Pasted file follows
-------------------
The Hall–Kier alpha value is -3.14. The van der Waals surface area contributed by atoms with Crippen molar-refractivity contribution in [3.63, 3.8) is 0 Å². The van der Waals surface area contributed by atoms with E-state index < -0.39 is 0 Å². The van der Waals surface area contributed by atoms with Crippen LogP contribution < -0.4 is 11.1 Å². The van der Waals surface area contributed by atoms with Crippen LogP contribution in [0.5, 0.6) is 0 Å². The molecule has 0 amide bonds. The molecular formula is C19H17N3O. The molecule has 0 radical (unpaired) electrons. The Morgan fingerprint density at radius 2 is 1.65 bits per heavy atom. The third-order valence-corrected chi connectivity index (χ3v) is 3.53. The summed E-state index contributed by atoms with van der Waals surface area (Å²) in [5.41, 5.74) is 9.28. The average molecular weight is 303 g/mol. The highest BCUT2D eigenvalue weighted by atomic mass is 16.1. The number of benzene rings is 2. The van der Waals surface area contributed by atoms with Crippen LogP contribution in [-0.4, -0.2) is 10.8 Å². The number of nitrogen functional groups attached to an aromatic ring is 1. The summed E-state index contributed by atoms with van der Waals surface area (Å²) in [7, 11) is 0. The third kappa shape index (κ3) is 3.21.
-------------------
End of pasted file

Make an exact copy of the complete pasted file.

The Hall–Kier alpha value is -3.14. The van der Waals surface area contributed by atoms with Crippen molar-refractivity contribution in [3.63, 3.8) is 0 Å². The van der Waals surface area contributed by atoms with E-state index < -0.39 is 0 Å². The van der Waals surface area contributed by atoms with Crippen LogP contribution < -0.4 is 11.1 Å². The van der Waals surface area contributed by atoms with Crippen LogP contribution in [0.5, 0.6) is 0 Å². The molecule has 0 amide bonds. The molecular formula is C19H17N3O. The molecule has 0 radical (unpaired) electrons. The Morgan fingerprint density at radius 2 is 1.65 bits per heavy atom. The third-order valence-corrected chi connectivity index (χ3v) is 3.53. The summed E-state index contributed by atoms with van der Waals surface area (Å²) in [5.41, 5.74) is 9.28. The average molecular weight is 303 g/mol. The highest BCUT2D eigenvalue weighted by atomic mass is 16.1. The number of benzene rings is 2. The van der Waals surface area contributed by atoms with Crippen LogP contribution in [-0.4, -0.2) is 10.8 Å². The number of nitrogen functional groups attached to an aromatic ring is 1. The summed E-state index contributed by atoms with van der Waals surface area (Å²) in [7, 11) is 0. The third kappa shape index (κ3) is 3.21.